Ask members to notice what’s evolving in the middle of the table

Make Collective Knowledge Visible to the Group. We’ve come to realize that the simple act of scribbling ideas and pictures on a paper napkin or tablecloth so that the others at the Café table can literally “see what you mean” is integral to knowledge creation and innovation. As Michael Schrage says in Shared Minds: The New Technologies of Collaboration (Random House, 1990), “The images, maps, and perceptions bouncing around in people’s brains must be given a form that other people’s images, maps, or perceptions can shape, alter, or otherwise add value to. . . . It takes shared space to create shared understanding.” By providing paper and markers, we encourage the use of “shared space” where people can build on each other’s ideas, weave together their thoughts, and engage in deeper collective listening.

Many Café events include an interactive graphics specialist, who creates large visual maps that synthesize key insights and ideas. Commented Nancy Margulies, who has hosted many Cafés, “It’s like having a big ‘tablecloth’ in the middle of the whole group. Participants can quite literally see that they are creating something new together.” Other possibilities for making collective knowledge visible include having a “gallery walk,” with participants taking a tour of the tablecloths created by the different groups; publishing a Café newspaper on the spot; and creating theater presentations that reflect group discoveries. Each of these techniques allows participants to capture and build on the momentum and ideas that emerge. In addition, creating “storybooks” from the session allows participants to take the results of their work to larger audiences after the event.

The five operating principles seem quite simple, but embodying them as an integrated practice demands creativity, thoughtfulness, artistry, and care. The creativity of the host can make the difference between an interesting conversation and the magic of experiencing what our colleague Tom Atlee calls co-intelligence in action.

Conversation As Action

But is all of this talk just that, talk? What about the urgent need for action in our organizations today? We have found that, by its nature, The World Café challenges the ways most of us think about creating desired results in organizational and community life. Many leaders still preach that we should “stop talking and get to work” — as if talk and work were two separate things. Humberto Maturana, a pioneering evolutionary biologist, has helped us see that human beings think together and coordinate action in and through language. Conversation is “real work.” Through conversation people discover who cares about what and who will be accountable for next steps. We are finding that when people come to a new level of shared understanding around real-life issues, they want to make a difference. When participants return from Café conversations, they often see additional action choices that they didn’t know existed before.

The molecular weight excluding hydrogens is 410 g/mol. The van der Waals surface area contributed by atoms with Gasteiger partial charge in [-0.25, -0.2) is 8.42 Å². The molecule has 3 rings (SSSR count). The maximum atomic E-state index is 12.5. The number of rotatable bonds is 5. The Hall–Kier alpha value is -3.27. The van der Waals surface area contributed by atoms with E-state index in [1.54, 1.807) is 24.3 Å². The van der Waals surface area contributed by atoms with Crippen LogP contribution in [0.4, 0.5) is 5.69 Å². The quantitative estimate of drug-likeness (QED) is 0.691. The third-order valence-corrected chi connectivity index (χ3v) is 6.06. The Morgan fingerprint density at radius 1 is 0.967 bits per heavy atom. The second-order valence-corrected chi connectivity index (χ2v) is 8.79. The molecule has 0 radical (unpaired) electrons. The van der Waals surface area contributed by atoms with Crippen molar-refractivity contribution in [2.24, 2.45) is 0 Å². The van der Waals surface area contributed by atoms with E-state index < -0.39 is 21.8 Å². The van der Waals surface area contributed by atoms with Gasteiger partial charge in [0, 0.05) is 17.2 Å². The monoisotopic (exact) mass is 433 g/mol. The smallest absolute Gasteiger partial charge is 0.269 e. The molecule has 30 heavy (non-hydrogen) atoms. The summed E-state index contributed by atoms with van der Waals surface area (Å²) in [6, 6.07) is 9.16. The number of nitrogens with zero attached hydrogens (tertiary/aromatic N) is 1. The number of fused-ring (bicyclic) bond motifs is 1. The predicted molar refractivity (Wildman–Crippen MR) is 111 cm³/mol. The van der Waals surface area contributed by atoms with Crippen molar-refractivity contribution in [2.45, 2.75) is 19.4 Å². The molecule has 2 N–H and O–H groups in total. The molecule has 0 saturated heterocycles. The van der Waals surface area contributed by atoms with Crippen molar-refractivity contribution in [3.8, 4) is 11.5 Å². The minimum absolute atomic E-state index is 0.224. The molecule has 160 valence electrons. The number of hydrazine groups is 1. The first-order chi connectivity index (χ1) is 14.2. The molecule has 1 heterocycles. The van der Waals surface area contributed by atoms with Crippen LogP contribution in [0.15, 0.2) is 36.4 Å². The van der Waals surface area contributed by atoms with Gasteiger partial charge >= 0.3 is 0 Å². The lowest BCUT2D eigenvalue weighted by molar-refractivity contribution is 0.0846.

Café As Metaphor

As reported by members of Café events, The World Café is a powerful methodology for collaborative learning and knowledge evolution. We are also finding that it is a provocative metaphor that can help us see organizational and societal change in a new light. How might the metaphor of “The World as Café” invite us to think differently about ways to catalyze system-wide innovation and action?

We are learning that Café conversations are based on a larger natural process of mutual inquiry and discovery that does not depend on small, round tables and red-checked tablecloths. By experiencing the power of focused networks of conversation on a small scale, members see how they might utilize this strategic insight in the larger systems they are part of. What if conversation were as much a core business process as marketing, distribution, or product development? What if it were already the core process — the source of organizational intelligence that allows all of the others to generate positive results?

For example, imagine your organization as a series of Café tables, with employees moving between functions inside the organization as well as connecting with multiple “tables” of customers, suppliers, distributors, and other conversation partners. What difference would it make to your own action choices if you viewed your workplace as a dynamic, living network of conversations and knowledge creation rather than as a traditional hierarchy (see “What We View Determines What We Do”)?

Based on an understanding of The World Café, leaders can take greater responsibility for designing infrastructures that bring coherence and focus to organizational conversations. For example, they come to recognize the key role they play in discovering “the big questions” and hosting strategic conversations with multiple stakeholders. This shift of lens also has practical implications for how leaders work with strategy formation, organizational learning, information technology, the design of physical space, and leadership development.